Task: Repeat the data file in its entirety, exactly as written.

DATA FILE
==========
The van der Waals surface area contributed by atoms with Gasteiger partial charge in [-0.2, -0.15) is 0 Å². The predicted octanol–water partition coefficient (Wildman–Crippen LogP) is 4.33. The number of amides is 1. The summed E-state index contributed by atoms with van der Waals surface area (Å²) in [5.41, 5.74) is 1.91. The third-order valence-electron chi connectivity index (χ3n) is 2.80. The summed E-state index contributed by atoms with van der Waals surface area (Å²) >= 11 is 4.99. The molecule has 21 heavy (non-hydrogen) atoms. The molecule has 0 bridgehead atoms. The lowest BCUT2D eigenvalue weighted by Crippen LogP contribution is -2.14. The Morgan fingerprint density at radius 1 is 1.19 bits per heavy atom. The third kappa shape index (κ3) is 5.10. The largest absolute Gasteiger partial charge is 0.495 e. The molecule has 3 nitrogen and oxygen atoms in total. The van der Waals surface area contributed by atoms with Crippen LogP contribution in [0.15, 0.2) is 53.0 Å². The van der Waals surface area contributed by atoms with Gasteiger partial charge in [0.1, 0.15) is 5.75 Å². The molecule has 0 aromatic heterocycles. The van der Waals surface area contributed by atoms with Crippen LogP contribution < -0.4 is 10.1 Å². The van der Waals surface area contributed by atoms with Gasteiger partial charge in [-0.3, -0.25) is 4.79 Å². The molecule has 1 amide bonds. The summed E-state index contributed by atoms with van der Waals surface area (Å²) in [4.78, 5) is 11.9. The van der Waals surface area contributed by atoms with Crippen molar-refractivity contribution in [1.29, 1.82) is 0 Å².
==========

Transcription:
The van der Waals surface area contributed by atoms with Gasteiger partial charge in [-0.2, -0.15) is 0 Å². The predicted octanol–water partition coefficient (Wildman–Crippen LogP) is 4.33. The number of amides is 1. The summed E-state index contributed by atoms with van der Waals surface area (Å²) in [5.41, 5.74) is 1.91. The third-order valence-electron chi connectivity index (χ3n) is 2.80. The summed E-state index contributed by atoms with van der Waals surface area (Å²) >= 11 is 4.99. The molecule has 21 heavy (non-hydrogen) atoms. The molecule has 0 bridgehead atoms. The lowest BCUT2D eigenvalue weighted by Crippen LogP contribution is -2.14. The Morgan fingerprint density at radius 1 is 1.19 bits per heavy atom. The third kappa shape index (κ3) is 5.10. The largest absolute Gasteiger partial charge is 0.495 e. The molecule has 3 nitrogen and oxygen atoms in total. The van der Waals surface area contributed by atoms with Crippen LogP contribution in [0.15, 0.2) is 53.0 Å². The van der Waals surface area contributed by atoms with Gasteiger partial charge in [0.1, 0.15) is 5.75 Å². The molecule has 0 aromatic heterocycles. The van der Waals surface area contributed by atoms with Crippen LogP contribution < -0.4 is 10.1 Å². The van der Waals surface area contributed by atoms with Gasteiger partial charge in [-0.3, -0.25) is 4.79 Å². The molecule has 1 amide bonds. The summed E-state index contributed by atoms with van der Waals surface area (Å²) in [4.78, 5) is 11.9. The van der Waals surface area contributed by atoms with Crippen molar-refractivity contribution in [1.29, 1.82) is 0 Å².